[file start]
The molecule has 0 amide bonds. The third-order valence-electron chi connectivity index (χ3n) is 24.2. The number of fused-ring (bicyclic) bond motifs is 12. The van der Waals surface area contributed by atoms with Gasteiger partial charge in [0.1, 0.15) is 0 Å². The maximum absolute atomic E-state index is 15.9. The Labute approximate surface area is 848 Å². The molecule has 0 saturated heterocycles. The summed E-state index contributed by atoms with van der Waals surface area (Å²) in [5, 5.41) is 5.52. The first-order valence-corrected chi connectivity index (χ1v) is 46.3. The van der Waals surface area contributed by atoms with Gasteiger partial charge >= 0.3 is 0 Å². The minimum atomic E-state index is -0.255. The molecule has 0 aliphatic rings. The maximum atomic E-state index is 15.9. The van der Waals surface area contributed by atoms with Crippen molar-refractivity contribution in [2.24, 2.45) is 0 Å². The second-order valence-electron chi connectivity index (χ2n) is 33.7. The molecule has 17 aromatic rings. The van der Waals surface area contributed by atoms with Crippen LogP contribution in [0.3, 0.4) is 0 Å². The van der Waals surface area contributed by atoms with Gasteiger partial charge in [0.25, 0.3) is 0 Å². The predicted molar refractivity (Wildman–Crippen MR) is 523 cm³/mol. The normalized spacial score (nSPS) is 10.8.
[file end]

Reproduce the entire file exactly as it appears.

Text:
The molecule has 0 amide bonds. The third-order valence-electron chi connectivity index (χ3n) is 24.2. The number of fused-ring (bicyclic) bond motifs is 12. The van der Waals surface area contributed by atoms with Gasteiger partial charge in [0.1, 0.15) is 0 Å². The maximum absolute atomic E-state index is 15.9. The Labute approximate surface area is 848 Å². The molecule has 0 saturated heterocycles. The summed E-state index contributed by atoms with van der Waals surface area (Å²) in [5, 5.41) is 5.52. The first-order valence-corrected chi connectivity index (χ1v) is 46.3. The van der Waals surface area contributed by atoms with Gasteiger partial charge >= 0.3 is 0 Å². The minimum atomic E-state index is -0.255. The molecule has 0 aliphatic rings. The maximum atomic E-state index is 15.9. The van der Waals surface area contributed by atoms with Crippen molar-refractivity contribution in [2.24, 2.45) is 0 Å². The second-order valence-electron chi connectivity index (χ2n) is 33.7. The molecule has 17 aromatic rings. The van der Waals surface area contributed by atoms with Crippen LogP contribution in [0.3, 0.4) is 0 Å². The van der Waals surface area contributed by atoms with Gasteiger partial charge in [0.25, 0.3) is 0 Å². The predicted molar refractivity (Wildman–Crippen MR) is 523 cm³/mol. The normalized spacial score (nSPS) is 10.8.